The Megamax-24 container ship

It seems that despite all the fuss last year about the size of container ships and all the studies showing that they should not be built, the trend is continuing.  I’ve maintained all along that the cost savings just can’t be ignored, and big ships will continue, maybe getting even bigger.   Now we see there’s not a reversal yet, despite the academics. These new ships will be in the range of 24000 containers.  Mike Wackett’s article does a good job of examining the tradeoffs and the actual geometry and stacking of the containers that’s contemplated. And see the followup piece below in the same journal the next day.

Another interesting fact in the story is the divergence on what to use for energy. One line is going for LNG power, the other for conventional fuel with stack scrubbers. But clearly the environmental concerns are holding up, and companies are making plans to deal with the new regulations on environmental emissions from ocean carriers.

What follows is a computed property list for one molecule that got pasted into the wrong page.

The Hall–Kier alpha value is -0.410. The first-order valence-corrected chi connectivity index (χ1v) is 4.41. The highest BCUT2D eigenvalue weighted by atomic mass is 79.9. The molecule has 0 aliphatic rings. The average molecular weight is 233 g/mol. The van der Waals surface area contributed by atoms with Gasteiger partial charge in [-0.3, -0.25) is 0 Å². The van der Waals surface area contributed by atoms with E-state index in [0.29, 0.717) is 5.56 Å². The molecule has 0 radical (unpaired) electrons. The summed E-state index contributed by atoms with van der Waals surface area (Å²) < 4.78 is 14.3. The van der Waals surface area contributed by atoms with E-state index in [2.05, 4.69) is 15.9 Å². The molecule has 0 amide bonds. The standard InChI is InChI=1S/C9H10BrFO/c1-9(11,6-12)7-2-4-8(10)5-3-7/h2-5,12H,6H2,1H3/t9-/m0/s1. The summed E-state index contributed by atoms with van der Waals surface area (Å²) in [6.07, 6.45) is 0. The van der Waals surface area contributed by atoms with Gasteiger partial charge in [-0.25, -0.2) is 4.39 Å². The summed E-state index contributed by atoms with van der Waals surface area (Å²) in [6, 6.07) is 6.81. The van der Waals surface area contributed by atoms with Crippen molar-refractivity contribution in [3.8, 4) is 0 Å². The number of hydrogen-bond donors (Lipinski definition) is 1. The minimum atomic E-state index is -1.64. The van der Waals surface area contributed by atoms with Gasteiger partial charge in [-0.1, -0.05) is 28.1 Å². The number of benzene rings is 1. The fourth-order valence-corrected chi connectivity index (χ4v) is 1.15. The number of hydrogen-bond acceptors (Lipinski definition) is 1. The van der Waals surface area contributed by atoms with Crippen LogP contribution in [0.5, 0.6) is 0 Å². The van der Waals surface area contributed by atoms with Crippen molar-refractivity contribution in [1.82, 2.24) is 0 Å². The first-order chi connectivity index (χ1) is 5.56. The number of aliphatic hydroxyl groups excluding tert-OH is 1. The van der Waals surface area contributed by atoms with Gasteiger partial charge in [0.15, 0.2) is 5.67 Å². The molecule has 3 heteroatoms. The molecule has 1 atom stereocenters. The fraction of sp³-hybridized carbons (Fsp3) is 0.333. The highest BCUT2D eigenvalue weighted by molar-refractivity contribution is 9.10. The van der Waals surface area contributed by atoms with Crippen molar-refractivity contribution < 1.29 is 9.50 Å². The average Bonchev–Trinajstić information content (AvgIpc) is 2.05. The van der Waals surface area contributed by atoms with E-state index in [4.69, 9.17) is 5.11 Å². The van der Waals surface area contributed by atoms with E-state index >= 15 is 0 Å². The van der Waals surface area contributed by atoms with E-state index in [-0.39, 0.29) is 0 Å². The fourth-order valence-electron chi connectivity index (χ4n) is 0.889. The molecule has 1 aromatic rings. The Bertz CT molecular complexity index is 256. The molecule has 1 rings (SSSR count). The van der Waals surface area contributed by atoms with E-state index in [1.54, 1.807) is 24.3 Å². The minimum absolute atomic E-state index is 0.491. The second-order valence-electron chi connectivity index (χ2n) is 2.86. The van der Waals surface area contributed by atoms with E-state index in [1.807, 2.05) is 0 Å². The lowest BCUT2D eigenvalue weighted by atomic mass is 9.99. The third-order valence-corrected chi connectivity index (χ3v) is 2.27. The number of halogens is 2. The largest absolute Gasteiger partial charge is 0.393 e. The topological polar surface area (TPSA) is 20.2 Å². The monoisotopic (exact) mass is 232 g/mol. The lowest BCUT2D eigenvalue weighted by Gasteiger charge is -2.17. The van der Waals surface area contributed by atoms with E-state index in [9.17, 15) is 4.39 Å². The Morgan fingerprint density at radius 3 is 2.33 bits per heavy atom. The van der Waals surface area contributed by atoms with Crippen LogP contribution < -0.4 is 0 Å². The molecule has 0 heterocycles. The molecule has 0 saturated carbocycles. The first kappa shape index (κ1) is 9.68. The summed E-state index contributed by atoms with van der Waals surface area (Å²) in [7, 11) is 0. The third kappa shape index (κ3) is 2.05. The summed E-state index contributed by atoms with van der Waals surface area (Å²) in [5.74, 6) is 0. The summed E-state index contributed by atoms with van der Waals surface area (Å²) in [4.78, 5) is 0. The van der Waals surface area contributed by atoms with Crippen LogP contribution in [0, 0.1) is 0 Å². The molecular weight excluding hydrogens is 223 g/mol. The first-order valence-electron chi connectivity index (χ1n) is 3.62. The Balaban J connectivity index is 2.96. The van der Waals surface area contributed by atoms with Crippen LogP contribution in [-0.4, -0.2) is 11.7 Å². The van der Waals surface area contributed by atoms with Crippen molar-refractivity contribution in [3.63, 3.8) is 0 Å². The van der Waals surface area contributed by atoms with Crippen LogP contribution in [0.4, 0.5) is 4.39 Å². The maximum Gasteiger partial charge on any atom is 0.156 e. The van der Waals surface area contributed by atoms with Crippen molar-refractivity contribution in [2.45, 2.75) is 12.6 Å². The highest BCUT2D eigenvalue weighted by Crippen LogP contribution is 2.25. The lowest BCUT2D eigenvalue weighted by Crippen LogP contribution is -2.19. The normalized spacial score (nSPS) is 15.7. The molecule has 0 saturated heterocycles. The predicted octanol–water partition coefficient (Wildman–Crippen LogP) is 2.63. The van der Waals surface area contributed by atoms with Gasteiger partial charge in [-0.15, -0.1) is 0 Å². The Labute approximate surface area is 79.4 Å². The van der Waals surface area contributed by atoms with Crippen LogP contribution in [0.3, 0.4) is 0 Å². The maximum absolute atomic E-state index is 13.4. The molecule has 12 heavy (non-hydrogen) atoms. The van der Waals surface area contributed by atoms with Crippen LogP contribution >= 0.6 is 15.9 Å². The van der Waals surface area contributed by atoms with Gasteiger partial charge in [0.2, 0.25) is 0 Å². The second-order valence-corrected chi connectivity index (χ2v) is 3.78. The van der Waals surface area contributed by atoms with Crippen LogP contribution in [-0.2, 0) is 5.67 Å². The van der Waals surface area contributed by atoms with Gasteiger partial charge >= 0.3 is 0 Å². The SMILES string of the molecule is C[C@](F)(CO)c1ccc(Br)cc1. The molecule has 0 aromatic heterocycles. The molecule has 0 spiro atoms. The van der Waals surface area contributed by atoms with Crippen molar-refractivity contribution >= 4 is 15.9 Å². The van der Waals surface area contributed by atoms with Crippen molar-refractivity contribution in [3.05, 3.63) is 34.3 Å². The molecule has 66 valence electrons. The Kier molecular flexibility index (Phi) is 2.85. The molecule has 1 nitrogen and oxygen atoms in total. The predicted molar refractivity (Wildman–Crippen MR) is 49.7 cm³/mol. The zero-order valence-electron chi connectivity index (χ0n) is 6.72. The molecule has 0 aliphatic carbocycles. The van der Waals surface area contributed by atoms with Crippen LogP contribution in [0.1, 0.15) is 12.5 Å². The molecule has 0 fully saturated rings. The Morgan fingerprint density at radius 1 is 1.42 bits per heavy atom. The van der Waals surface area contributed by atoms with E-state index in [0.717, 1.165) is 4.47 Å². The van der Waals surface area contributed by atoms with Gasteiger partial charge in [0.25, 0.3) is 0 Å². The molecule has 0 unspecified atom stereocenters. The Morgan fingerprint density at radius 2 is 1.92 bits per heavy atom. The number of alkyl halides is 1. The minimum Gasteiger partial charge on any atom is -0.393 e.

There’s been some written about the efficacy of scrubbers vs LNG and the economic and engineering tradeoffs aren’t totally clear, but clearly there are merits on both sides of that debate.
The Loadstar

Mike Wackett
via Latest newbuild ULCVs could be even bigger: introducing the Megamax-24 – The Loadstar

This followup piece is interesting in that more people are shipping smaller packages than container-size.  This means that consolidation will be a key function.  that is where 3PLs have a role. The carriers and especially ports need to get in that service business also, and make the process seamless for their end user customers.  It’s a big challenge, requiring a lot of cooperative activity. Not the carriers’ or ports’ strong point.

Of course we could use 20 foot containers instead of 40’s but that would just push the problem down a bit.  Short term it might be viable though.

The Loadstar

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via Bigger ships, smaller shipments… a circle that needs to be squared – The Loadstar

One response to “The Megamax-24 container ship

  1. Pingback: After 150 Years: Suez Canal Still matters - Modern Diplomacy

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